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Market Capital to GDP Ratio is used to determine whether the overall stock market is overvalued or undervalued or in simple words, Is it a right time to buy stocks or one has to wait.
Most of the investors use indicators like RSI or CCI as a major indicator to find if any particular stock is overbought or oversold. If it is overbought, it's time to sell the stock, and on the other side, if the market is oversold, then one can make a buy position.
Although you can also use RSI for S&P BSE SENSEX or NIFTY50, Market Capital to GDP Ratio talks about the valuation market digesting major macroeconomic data.
Warren Buffett indicator or Market Capital to GDP Ratio compares the combined market capitalization of all listed stocks to the country's total output of all goods and services.
For the Indian Stock Market, If the value exceeds 75 (Which is the historical average of last two-three decades) levels, then it indicates that the market is overvalued while a number 75 indicates that the market undervalued.
If the Buffett Indicator is very high, it means that the sectors are not producing enough profits to be worth their valuations, and therefore, a downward price correction is inevitable. In valuation terms, Price/Sales and EV/Sales, i.e. (Enterprise Value/Sales) ratios, are used as a measure of valuation.
The lowest level in the last two decades was roughly 42% in FY04 and hit the peak value of 149% in December 2007 during the 2003-08 bull run.
During the COVID-19 pandemic, the stock market crashed, and Market capitalization to GDP ratio dropped below 50 levels, which showed the deep undervaluation in the broader market. As the market rebounded, it went back to 68 levels in the month of June 2020. So, the relation can easily be identified.
The two peaks when the Market Cap / GDP ratio crossed the 100% mark represent the two massive peaks of 1999 and 2007. In 1999, the global market crashed when the technology boom came to an end, and the 2007 crash began after the sub-prime crisis broke out, which eventually led to the bankruptcy of Lehman Brothers and brought the entire financial markets to the brink.
In 2017, the markets once neared the 100 marks and the only two occasions when the Market Cap / GDP ratio crossed 100 resulted in huge wealth destruction. That is something the world markets need to be cautious about.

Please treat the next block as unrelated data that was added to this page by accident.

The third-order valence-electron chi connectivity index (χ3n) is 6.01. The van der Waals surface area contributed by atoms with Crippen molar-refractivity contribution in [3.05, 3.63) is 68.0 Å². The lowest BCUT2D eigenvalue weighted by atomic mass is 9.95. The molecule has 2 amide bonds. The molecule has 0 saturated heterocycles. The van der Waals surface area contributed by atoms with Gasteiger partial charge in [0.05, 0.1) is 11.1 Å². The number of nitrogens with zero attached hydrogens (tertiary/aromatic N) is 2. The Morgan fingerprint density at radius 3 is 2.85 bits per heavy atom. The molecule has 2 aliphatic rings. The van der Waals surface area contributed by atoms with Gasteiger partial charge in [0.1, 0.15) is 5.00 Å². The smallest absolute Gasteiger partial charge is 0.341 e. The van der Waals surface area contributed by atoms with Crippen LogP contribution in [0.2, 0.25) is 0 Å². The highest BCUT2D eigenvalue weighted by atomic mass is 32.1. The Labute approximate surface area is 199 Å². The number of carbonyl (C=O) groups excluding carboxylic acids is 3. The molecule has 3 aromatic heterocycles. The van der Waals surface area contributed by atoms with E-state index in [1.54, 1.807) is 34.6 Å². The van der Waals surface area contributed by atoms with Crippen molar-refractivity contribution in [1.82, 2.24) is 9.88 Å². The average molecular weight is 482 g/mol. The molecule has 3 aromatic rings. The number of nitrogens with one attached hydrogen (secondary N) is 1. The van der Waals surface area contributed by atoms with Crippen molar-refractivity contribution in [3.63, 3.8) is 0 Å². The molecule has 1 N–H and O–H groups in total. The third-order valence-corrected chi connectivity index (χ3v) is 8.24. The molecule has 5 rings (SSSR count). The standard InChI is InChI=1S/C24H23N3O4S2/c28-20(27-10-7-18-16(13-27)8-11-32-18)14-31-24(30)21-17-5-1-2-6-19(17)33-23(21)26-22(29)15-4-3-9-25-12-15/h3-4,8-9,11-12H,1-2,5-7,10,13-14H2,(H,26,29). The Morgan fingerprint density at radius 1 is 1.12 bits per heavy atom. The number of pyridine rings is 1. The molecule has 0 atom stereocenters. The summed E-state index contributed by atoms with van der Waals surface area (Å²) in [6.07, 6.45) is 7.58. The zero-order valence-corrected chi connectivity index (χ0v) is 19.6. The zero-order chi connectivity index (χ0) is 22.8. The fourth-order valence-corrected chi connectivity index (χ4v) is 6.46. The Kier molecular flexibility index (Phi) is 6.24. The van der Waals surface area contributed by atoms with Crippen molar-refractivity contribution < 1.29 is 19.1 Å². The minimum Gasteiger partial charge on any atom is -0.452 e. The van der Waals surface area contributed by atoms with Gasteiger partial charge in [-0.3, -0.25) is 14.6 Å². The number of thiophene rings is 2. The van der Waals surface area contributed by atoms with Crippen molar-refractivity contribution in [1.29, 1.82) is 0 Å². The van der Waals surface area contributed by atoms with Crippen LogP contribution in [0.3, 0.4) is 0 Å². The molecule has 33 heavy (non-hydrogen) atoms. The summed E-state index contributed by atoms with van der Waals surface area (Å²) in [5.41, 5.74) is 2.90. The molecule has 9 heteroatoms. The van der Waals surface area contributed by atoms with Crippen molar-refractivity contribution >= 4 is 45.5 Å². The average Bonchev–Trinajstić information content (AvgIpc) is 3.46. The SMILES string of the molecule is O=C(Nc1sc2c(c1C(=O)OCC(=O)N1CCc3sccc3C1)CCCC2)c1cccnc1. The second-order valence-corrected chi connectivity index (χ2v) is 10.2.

Have you ever thought why the historical average for the US is 100 and India has 75?
That's because the Indian market only captures the value of all the listed companies/stocks in the country, but the Gross Domestic Product is the value of all products and services that include all unlisted private companies, small rural and urban businesses, MSMEs, proprietorship firms, partnerships firms, All government companies, Numerous government departments, etc. So to some extent, the numerator and the denominator are not entirely comparable.
We need to be a little more careful of the absolute numbers in an economy like India, which is still making the big shift towards a more organized mode. Higher Market Cap / GDP may not be a real worry for India!
One more aspect can be added. The market cap / GDP moving higher can also be attributed to the sharp rise in funds collected by IPOs. During fiscal 2017-18 the IPO markets have collected $12.5 billion, and that has added to the market cap without really disturbing the GDP. So, the ratio surged.
Market Cap to GDP ratio is a veritable method of gauging whether the stock markets are overpriced or not. However, Warren Buffett believes that Market Cap to GDP Ratio is one of the best measures of where valuations of the market stand at any given moment.
The best part of the stock market is whether the overall market is bullish or bearish, there will be stocks/sectors/companies which are always having either a bull or a bear phase of its own for some reason.
It's just about how much you are aware of it.
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Research Analyst (SEBI Regd.)
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